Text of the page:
Double Switch builds on the events of The Setup Man in a strong way. Adcock is a year closer to the end of pitching in the majors and he very well knows it. A future beyond baseball is on his mind, but he isn’t about for one second to give up on what he loves which is playing baseball.

In addition to the complicated mystery, T. T. Monday brings readers well familiar with baseball or not at all right along for a ride through the clubhouses and the underworld of how Latin American players make it into the show. He has a rare gift of making baseball accessible to the novice as well as the experienced fan as part of the overall mystery.  As he did with the first book, T. T. Monday shines a light into the less glamorous aspects of a sport he clearly loves.

Double Switch could be read as a stand-alone, but it really should be read after one reads The Setup Man. The sacrifices of family continue to play a role in Adcock’s life as do other elements carried over from the first book. Double Switch is a good read and an excellent sequel.

Material supplied by the good folks of the Plano Public Library System.

Kevin R. Tipple ©2016

Review: THE COMBAT ZONE by Jed Power

The Combat Zone by Jed Power takes readers back in time to the Harvard Square of the very early 70’s in Boston. A time when drugs and X-rated entertainment ruled the area, hippies are everywhere, and anti-war sentiment is strong. Cocaine is a wonder drug that can do no harm. As Malloy muses to himself, “Even one of my heroes, Sherlock Holmes, had used the stuff to help solve cases.” This is the world of private investigator Michael Malloy who consumes vast amounts of cocaine throughout the book.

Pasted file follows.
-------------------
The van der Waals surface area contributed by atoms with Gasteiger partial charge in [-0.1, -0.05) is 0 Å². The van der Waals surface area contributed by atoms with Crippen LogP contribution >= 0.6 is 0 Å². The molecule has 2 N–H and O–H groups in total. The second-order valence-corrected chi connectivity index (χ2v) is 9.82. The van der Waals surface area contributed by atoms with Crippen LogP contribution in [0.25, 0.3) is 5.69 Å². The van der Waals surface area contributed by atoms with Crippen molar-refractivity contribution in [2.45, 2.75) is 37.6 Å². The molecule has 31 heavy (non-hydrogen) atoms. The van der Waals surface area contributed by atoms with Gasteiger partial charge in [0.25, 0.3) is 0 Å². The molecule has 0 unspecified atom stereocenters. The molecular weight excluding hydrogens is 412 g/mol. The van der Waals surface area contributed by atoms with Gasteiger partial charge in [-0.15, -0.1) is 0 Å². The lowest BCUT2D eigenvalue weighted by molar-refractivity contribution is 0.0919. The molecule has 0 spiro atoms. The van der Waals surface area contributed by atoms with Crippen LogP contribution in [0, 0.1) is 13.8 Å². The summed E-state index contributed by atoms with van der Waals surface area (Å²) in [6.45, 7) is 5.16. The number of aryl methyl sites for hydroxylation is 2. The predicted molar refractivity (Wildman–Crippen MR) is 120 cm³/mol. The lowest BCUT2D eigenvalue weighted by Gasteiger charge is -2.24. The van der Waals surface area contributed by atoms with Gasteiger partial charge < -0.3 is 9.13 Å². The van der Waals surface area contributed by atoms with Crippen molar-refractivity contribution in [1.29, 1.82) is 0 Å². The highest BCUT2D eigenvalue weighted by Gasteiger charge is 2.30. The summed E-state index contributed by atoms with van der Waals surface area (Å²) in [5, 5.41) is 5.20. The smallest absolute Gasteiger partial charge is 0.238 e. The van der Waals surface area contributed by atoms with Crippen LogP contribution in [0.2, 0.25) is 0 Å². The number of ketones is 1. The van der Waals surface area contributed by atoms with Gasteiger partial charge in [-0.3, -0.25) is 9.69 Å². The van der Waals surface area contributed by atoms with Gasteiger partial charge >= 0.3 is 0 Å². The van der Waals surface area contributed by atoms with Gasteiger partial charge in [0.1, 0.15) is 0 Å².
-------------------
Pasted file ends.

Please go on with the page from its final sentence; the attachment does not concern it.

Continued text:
The late 20 something private investigator is on the hunt for a teenage runaway named Susan Worthman.  According to her father who has been coming down from Maine to look for her and threw some money around, she is now going by the name of “Susie Sparkles” and is in the company of a couple speed freaks. Malloy wants a friend of his, Stoney Sundown, to also look around for her by way of the people he knows via drug dealing and a few other things. It should be easy to find her and Mallory figures the whole deal will be wrapped up in a couple of days. He doesn’t expect to make much money on the gig and hopes that he doesn’t get evicted.

Malloy starts by talking to his cousin, Billy Skinner, who also works for the Cambridge Police Department. The cops are overwhelmed by the number of runaways and other issues they are dealing with and were of no help to the dad. Because of the familial connection Malloy gets a little consideration and assistance, but not much. He also starts talking to the homeless young people in the square as well as his other contracts. The case might have stopped there with zero real leads if some members of the “Devil’s Demons Motorcycle Club” had not decided to try to scare him off using physical brute force and threats. They aren’t the only ones who give that a shot. Before long private investigator Michael Malloy is in a world of trouble in The Combat Zone.

Filled with plenty of action, a difficult case, and a private investigator walking the edge is a number of ways this read is a very good one. Malloy is doing the best he can to find the runaway and save himself while at the same time heavily indulging in his darker vices. Part anti-hero and part good guy, this is a complex character that lives in a world rich in detail. The Combat Zone by Jed Power is part mystery, part crime fiction, and in all aspects a very good read.

The author sent me a pdf of the book to read and review after hearing about me from author Bill Crider who reviewed the book last August.

Kevin R. Tipple ©2016